How much can we improve on Nature? Fixing defective proteins and pathways is one thing, but in those cases we’re trying to get back to what the function should be (and what it is in healthy organisms). But what about “better than healthy”? That’s a tricky area to enter, because (for one thing) billions of years of evolutionary pressure have given us few opportunities for obvious improvements – and it also means that some of the ones that look obvious might not be such a good idea (see “Chesterton’s fence” for general thoughts on this in human affairs). At the extreme end of things, this is what unnerves people – and should – about using a technique like CRISPR to not only fix disease-causing mutations, but to enhance otherwise normal embryos in some way that we find valuable.
But let’s take a look at something less controversial: fixing plants. Photosynthesis has had plenty of time to evolve, although when you look at one of the key enzymes (RuBisCO), you wonder. It is, by enzyme standards, amazingly slow and inefficient. Its turnover is pitiful, and a good part of the time it grabs an oxygen instead of a carbon dioxide, because it’s too damn sloppy to be able to tell them apart. When that happens, RuBisCO does something completely inappropriate with it, producing 2-phosphoglycolate, which is not just useless but actively toxic. The photorespiration pathway exists just to clear out the 2-PG that keeps getting blindly pumped out from photosynthesis.
I have made the case for the prosecution there, but in RuBisCO’s defense, no one has ever been able to engineer anything better. And many have tried. Evolution has, in fact, had plenty of time to do just that, and it’s possible that what we’re seeing, as brutal and bumbling as it may look, is the most elegant solution available (at least in that particular part of the landscape, short of wholesale re-engineering – and if you’re thinking about that, it’s worth noting that no such alternate carbon-dioxide-fixer photosynthetic pathway seems to ever have emerged, either). It’s very likely that the ability to distinguish carbon dioxide from oxygen and the ability to actually turn over the enzymatic reaction are working against each other, and that what we see is the best compromise that a billion years could come up with.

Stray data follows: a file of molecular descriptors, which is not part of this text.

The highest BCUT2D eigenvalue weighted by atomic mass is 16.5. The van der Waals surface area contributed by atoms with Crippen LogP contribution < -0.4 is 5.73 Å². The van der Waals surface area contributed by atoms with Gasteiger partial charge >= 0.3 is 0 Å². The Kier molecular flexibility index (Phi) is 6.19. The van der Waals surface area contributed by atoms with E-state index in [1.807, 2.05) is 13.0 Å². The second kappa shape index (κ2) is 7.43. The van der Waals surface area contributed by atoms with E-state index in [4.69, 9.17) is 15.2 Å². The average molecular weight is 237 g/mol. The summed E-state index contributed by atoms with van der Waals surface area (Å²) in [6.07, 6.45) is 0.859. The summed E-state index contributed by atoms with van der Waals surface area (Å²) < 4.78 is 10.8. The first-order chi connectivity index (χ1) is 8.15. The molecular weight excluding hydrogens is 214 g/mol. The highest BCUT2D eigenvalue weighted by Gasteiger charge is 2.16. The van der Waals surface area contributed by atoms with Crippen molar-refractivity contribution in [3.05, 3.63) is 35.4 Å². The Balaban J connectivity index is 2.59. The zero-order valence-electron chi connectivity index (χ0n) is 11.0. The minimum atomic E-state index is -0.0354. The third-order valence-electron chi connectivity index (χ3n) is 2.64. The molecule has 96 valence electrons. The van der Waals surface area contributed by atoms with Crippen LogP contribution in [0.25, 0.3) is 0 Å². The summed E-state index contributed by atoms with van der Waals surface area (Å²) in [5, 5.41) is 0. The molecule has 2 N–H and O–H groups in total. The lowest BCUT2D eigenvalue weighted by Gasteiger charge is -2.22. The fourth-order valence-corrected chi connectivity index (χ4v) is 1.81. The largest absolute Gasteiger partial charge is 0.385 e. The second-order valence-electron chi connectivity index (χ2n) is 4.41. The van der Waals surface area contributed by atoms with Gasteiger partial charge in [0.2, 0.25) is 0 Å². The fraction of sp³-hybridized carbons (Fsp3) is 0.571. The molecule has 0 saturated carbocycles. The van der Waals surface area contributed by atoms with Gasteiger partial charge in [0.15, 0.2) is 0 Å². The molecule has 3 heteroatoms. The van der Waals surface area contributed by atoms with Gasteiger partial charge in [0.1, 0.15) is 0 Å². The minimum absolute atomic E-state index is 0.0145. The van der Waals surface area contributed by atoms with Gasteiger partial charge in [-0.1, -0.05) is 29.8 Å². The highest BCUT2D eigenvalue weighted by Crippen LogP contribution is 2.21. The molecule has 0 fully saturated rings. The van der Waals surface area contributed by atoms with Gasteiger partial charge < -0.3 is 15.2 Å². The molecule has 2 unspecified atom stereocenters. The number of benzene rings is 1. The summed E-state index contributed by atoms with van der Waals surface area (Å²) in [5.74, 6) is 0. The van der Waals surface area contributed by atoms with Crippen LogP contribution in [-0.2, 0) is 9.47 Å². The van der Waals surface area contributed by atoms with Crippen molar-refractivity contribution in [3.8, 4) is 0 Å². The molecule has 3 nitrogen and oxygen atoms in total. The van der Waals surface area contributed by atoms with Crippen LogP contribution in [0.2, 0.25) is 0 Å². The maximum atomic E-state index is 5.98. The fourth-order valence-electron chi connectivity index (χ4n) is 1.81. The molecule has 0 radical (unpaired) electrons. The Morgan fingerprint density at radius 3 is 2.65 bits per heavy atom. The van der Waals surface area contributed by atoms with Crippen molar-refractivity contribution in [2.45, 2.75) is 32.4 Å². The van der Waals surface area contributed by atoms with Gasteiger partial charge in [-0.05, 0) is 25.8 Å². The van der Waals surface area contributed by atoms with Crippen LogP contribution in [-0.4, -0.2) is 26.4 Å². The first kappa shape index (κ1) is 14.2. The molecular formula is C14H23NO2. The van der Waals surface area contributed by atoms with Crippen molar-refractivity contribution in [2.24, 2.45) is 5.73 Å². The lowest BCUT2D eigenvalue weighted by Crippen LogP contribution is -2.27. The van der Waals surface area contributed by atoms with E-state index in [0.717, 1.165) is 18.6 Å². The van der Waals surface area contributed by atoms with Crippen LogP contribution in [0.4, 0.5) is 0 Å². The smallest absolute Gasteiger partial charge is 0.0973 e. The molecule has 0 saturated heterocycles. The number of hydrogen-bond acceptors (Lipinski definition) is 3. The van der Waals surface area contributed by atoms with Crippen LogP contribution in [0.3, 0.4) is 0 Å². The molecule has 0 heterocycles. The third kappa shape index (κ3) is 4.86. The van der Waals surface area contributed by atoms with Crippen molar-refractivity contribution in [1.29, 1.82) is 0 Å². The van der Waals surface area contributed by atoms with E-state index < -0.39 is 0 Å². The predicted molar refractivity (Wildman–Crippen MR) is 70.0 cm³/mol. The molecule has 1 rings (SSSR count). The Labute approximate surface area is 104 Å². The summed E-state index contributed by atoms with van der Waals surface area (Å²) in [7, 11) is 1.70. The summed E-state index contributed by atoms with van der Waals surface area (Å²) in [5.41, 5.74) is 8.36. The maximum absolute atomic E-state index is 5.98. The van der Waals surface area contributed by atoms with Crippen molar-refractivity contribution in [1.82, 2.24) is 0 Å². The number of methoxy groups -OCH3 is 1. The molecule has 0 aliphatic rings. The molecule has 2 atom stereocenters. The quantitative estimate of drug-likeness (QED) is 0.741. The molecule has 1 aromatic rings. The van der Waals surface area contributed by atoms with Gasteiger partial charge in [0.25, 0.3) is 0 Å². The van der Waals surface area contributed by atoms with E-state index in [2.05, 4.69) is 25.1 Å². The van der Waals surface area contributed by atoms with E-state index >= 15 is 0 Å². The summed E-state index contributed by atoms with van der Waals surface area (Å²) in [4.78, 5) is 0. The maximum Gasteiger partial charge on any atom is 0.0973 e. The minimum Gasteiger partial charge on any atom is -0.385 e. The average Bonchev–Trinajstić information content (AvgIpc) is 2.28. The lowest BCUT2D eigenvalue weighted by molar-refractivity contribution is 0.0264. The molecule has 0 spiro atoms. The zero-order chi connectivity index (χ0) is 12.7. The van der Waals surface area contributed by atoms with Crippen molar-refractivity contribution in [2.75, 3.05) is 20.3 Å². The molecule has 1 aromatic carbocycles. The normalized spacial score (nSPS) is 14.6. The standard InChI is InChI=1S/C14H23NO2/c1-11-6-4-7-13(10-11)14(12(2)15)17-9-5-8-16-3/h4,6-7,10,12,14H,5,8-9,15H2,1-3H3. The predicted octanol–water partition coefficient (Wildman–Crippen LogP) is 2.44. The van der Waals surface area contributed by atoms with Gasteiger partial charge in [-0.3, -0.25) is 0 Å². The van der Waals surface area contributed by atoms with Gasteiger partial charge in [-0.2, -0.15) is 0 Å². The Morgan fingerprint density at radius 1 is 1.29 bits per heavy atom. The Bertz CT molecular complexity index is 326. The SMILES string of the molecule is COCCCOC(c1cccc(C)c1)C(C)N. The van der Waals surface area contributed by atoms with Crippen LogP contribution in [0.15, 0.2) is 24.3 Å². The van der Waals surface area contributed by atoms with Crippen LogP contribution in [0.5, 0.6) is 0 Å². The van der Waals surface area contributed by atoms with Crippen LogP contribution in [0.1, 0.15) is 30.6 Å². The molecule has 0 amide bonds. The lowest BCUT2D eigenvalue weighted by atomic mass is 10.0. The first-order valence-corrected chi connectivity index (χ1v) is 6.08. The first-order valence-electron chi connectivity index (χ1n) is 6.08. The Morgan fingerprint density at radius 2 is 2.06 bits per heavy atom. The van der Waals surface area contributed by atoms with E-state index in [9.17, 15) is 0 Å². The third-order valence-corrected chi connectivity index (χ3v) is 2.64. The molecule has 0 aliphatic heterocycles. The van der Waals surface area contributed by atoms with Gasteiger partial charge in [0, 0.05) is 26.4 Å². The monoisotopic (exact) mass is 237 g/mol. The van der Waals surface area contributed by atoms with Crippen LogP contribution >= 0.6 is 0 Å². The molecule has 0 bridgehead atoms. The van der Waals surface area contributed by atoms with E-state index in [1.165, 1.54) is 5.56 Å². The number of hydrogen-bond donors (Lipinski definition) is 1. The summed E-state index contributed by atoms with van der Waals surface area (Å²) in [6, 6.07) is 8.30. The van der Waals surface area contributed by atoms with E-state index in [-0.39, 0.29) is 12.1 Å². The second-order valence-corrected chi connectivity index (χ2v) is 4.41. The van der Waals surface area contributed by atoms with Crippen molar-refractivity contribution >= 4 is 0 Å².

But outside of the enzyme’s structure, there is apparently room for improvement. Evolution has already hit on the C4 pathway versus the older C3 version, improving RuBisCO function by giving it an environment that’s lower in oxygen in the first place. The problem there is that you need extra enzymatic steps to work C4, which costs you extra ATP, so while C4 plants win out at higher temperatures or under stress, C3 plants will outcompete them under other conditions. But what about fixing that photorespiration pathway? That’s what this new paper from Illinois shows. They’ve engineered in glycolate-handing enzymes in the pathway from bacteria and/or algae in an attempt to tune things up, and after many constructs, promoters, and combinations, they appear to have something.
They now have field-tested plants (tobacco as a test case, since it has easy genetics, is robust, and produces large amounts of seed) whose light-use efficiency is up 17% compared with wild-type, with 25% more biomass produced. That goes up even further to 40% biomass gain if they also engineer in RNA interference for a wild-type glycolate transporter, forcing the plant to go more through the new enzymes. What’s more, they’re optimistic that this can be translated to other more useful C3 plants, including food sources. This will also allow these plants to thrive even more if carbon dioxide levels keep increasing (and allow them to take even more of it up). It looks like the plants produce larger leaf area earlier in their life cycle, and the hope is that this will allow for larger biomass showing up as seeds (for grain crops) and tubers (as with potatoes).
This is good news. Increased crop yields would allow us to feed the Earth’s population while plowing up less of the planet than we would have to otherwise, and figuring out how to engineer plants to use carbon dioxide more effectively is no bad thing, either. So while always thinking that we can rig up something better than evolution is not the way to go, just assuming that we have to take the cards we’re dealt isn’t sound, either. Anyone who works in biomedicine has already put their bet down against that second attitude, anyway!
Now, what you think of such means might be another matter. To take up that question, let me recommend Charles Mann’s The Wizard and the Prophet, which is a history of the Green Revolution and more besides. Mann has a nice discussion of just these sorts of foodcrop-based issues, but (as he discusses) the questions raised go far beyond the borders of the simple little area of growing enough food for everyone. We’ll be hitting those soon enough in biomedicine, at the rate things are going. . .